Crashes and Blue Screens are Normal and a Processor Fan has a Lifetime of 1 year -- Everyday Support Hotline Fun and the Intel Dynamic Acceleration Technology

"What do you expect with only 1 GB memory in Vista?" a random second stage Dell support guy just asked me after I told him that the system crashes with a Kernel_Inpage_Error bluescreen. "It's just not sufficient for Video Processing."

Well my experience has been that mencoder, whether running on Linux, or Windows is so resource friendly that there really isn't a problem usually. And my understanding is also that if any problems should occur, they should be a slow and unresponsive system due to massive swapping -- and not a bluescreen. But of course that's only my lowly knowledge of about 10 years of computer support and 8 years of Linux fun.

Well after I responded shocked and directly asked him whether he was implying that blue screens would be normal and acceptable we withdrew his statement and agreed to have someone look at the device. I'm still not certain, though, if they will stick to their position that because my girlfriend ordered a system from their Vostro business laptop series and their database has her name marked as a company name, that she won't get the 2 years mandatory warranty, but only 1 year as a business would get.

Though actually that shouldn't make a difference with an error that couldn't possibly appear through mishandling of the system but must've been there from the beginning: The system crashes after some time with heavy load (longer times around 50 % may be enough, though). For a while the hard disk, whose SMART data reports a critical heat, stopped working and simply wasn't detected at boot time.

But the Dell guys didn't really understand that either. They said that it could just be a natural phenomena that a fan only has a life time of about a year and hence the system was perfectly fine at the time it was turned over to my girlfriend.

But I don't want to bore you any further with a story that probably happens everywhere to everyone and all the time in the daily Windows world... While hardware problems occur in Linux just as well, at least the people you talk to about them don't treat you like an idiot but really know their stuff.

In the end the error seems to have been the intel dynamic acceleration technology. After I "upgraded" the BIOS to the same version it already had been I looked through the BIOS and thought I'd try disabling it. Now the fan is slightly less loud and more importantly: the computer no longer seems to crash as it did before.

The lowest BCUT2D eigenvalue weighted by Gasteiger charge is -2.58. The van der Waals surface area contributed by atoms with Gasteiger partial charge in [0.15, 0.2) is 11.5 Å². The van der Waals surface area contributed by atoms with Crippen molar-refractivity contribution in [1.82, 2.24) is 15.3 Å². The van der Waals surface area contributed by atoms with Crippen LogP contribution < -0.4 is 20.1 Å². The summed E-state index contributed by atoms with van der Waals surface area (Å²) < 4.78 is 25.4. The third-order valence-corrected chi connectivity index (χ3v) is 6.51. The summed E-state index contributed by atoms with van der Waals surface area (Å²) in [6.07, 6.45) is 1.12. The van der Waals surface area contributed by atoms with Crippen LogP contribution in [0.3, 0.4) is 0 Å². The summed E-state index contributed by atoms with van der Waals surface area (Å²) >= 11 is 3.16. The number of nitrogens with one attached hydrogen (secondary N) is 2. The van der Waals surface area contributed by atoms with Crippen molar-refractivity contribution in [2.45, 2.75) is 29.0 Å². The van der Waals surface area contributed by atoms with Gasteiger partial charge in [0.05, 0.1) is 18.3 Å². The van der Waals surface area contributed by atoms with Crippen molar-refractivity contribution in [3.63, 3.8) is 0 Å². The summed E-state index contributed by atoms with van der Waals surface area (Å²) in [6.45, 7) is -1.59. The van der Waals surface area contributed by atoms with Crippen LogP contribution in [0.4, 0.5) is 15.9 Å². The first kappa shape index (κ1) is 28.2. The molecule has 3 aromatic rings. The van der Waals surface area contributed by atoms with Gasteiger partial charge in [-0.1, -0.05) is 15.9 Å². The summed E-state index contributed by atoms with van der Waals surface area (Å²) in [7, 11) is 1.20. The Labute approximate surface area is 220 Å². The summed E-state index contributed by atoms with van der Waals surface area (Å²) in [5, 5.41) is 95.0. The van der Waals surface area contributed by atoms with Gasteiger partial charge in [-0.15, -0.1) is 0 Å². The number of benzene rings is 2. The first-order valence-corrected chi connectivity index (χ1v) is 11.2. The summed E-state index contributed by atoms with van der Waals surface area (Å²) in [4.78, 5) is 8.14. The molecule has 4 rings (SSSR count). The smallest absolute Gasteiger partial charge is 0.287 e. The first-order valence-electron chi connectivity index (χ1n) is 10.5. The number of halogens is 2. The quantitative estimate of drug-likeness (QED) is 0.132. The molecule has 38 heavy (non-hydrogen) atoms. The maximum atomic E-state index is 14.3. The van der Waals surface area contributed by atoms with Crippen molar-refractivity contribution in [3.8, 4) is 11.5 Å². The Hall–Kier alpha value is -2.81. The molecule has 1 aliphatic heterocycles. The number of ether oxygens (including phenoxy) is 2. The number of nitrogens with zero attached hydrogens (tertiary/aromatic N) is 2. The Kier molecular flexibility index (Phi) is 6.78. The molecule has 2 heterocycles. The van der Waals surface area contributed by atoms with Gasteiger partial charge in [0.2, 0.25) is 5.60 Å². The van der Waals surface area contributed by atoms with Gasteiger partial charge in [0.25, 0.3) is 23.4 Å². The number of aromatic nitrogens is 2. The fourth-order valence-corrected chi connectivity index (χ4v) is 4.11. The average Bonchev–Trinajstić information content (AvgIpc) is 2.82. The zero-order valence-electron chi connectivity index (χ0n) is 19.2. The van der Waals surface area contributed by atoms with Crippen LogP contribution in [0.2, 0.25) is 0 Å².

USB Surround Sound in Linux

It's an annoying topic. Not many USB surround sound cards exist anyway, even less of those are good ones. But after an hour of searching the web and reading various articles, I've finally found a USB surround sound card that works well in Linux:

Terratec Aureon 5.1 USB MK-II

Usually the problem is that terratec's drivers are not too good. Luckily, the Linux drivers are often excellent due to the open source community's investments in them. And here the case is similar: Terratec was smart enough to use the standard USB interface, so they need not write drivers for any OS and the Linux USB Audio driver works perfectly - already for a long time.

But German reviews on Amazon suggest that the digital output does not work with surround sound, but only stereo. This means it's just an option if you want analogue sound.

"Enforce USB bandwidth allocation (EXPERIMENTAL)" must be deactivated in the kernel.

If you still need some help with the setup, e.g. for games, try this page.

If you want a really good USB stereo sound card with digital out for Linux (cost "< 20 €"), and you're up for some work, here's a German guide how to build your own.

But according to German Amazon reviews and this website, the

Creative SoundBlaster X-Fi Surround 5.1 USB

is also supported in Linux - at least for stereo. A German guide is in the Ubuntu forums, but it seems it should work with any current Linux.

Both cards have driver issues. It seems the Creative card doesn't work well in Vista x64 (no/bad subwoofer sound). I think in the end I will decide for the Creative card anyway. It's much newer and probably has better sound than the much older Terratec box.

Poulsbo is Already working on Ubuntu 10.04

It's not a flawless support and currently without 3D, but there is a poulsbo driver for Ubuntu 10.04. (The link helps for all Ubuntu versions.)

You can download the driver here.